"Beasted" Lions may rue missed opportunity
Durban, Saturday evening
"You take whatever you can get in this game," said a beaming Springboks coach Peter de Villiers as he contemplated a 26-21 victory over the Lions in Saturday's first Test.
He had the look of a man who knew his side had survived an almighty scare, but was content in the knowledge they were unlikely to be as careless next time.
Make no mistake, this was an opportunity missed by the Lions, and the concern must be that there is no guarantee it will come knocking again next week.
Sure, they played some electrifying rugby at times, won the try count 3-2 and saw another three try-scoring chances go begging.
Ugo Monye, twice, and Mike Phillips came agonisingly close to claiming further scores. If those had materialised, the Lions would be celebrating a famous victory.
Not many teams, especially ones assembled in the space of four weeks, come to South Africa and rattle the Springboks with their attacking verve to this extent.
Some of the match statistics told the story, but not all of it. Five clean line breaks from the Lions, none for the Boks. The tourists enjoyed 56% of the possession, made the hosts make 90 tackles, compared to their 33, and got over the advantage line 32 times compared to nine for South Africa.
Unfortunately for the Lions, other details were not so favourable. They lost three of their own line-outs, two of their own scrums, and the penalty count went against them 13-12, seven of those conceded in the first half.
Five of them were awarded for scrum infringements, most against Lions tight-head prop Phil Vickery.
The 33-year-old has thrown his battered body into thousands of scrums over a long and successful career, but he clearly couldn't fathom what New Zealand referee Bryce Lawrence believed he was supposed to be doing against the Springboks' "Beast" of a prop Tendai Mtawarira.
"Bryce said that Phil was constantly boring in," explained captain Paul O'Connell. "I didn't think so but it is hard to see. Phil is a very experienced player and how he was seen to be making the same mistake four or five times in a row is beyond me.
"You can understand a guy giving away one or two penalties but every time he just seemed to be reffing us and not them."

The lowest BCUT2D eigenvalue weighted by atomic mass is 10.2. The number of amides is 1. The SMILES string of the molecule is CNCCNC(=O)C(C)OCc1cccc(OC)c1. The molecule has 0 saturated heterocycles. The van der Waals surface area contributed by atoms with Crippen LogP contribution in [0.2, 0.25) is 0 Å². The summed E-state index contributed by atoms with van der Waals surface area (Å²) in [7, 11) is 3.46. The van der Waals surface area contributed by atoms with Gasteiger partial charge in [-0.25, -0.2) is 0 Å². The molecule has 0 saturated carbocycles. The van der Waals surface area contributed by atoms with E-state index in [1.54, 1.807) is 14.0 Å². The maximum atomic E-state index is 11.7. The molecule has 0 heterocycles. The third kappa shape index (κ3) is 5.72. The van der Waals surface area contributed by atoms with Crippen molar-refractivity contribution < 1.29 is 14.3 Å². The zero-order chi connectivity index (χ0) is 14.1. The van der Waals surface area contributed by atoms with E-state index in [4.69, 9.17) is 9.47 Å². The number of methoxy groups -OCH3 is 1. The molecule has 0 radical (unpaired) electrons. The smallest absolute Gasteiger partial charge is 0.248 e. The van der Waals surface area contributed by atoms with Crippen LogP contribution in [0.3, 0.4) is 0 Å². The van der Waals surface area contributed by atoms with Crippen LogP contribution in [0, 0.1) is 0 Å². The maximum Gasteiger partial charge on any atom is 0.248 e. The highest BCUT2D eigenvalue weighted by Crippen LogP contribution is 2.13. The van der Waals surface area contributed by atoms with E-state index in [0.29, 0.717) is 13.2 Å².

Strong words, but whether action will follow is highly unlikely.
Ian McGeechan will take the matter up with International Rugby Board referees chief Paddy O'Brien as part of the official protocol before next week's second Test, in an attempt to seek clarification on the issue.
But even if O'Brien decides Lawrence's interpretation was incorrect, or unfavourable towards one team, the damage has been done.
The pity is that the refereeing issue clouded an otherwise brilliant occasion and spell-binding contest, that while uneven for the first half, burst into glorious life in the second.
"Ladies and gentlemen, this is the moment we've been waiting for since 1997," announced the stadium PA as Boks captain John Smit led his side out to a raucous reception, while O'Connell gathered his players into a huddle on the pitch.
Shamefully for the organisers, there were nearly 4,000 empty seats in the sun-lit amphitheatre, but the red shirts massed at both ends and in the giant East stand should have been a reassuring presence for the Lions.
But they had precious little to shout about for the opening quarter as Jones missed two penalties, Monye's first effort was ruled out by the video referee and the Boks plundered a try and two penalties to take a 13-0 lead.
Tom Croft's try offered encouragement but at 19-7 at half-time, and 26-7 six minutes into the second period, those Lions supporters must have feared the worse.
That the Springboks remained scoreless for the final 34 minutes, and the tourists almost engineered one of the great comebacks with some stirring rugby, means they will travel to Pretoria next Saturday with hope, if not confidence.
The Lions have only once recovered from losing the first Test of a series to win it, in Australia 20 years ago.
That was McGeechan's first tour as head coach, but the odds against him adding a third Lions triumph to his CV, after also guiding the 1997 tourists to victory here, are now a whole lot longer.
He understandably took great encouragement from his side's attacking fluency, praising them for some "outstanding" rugby at times.
Both he and O'Connell maintained belief was still strong, and it will need to be.
For while the Lions can certainly give fewer penalties away next week, it would be a surprise if they can create as many try-scoring opportunities at Loftus Versfeld, the home of Super 14 champions the Bulls.
If you are looking for omens though, the Lions have won three of their four Tests in Pretoria since the Second World War, in 1955, 1974 and 1980, and McGeechan has never lost a second Test as either a Lions player or coach.
"We know the Lions won't lie down, they will come back twice as strong after that," said Springboks captain John Smit, whose return to the field for the final three minutes - to "calm the ship" as he put it - provided timely leadership when his side most needed it.
"As much as the advantage lies with us, both teams are going to be fighting next week - one to finish it, one to survive - so the pressure will probably be twice as big."
That's an awful lot of pressure. Can the Lions handle it, or have they already self-destructed?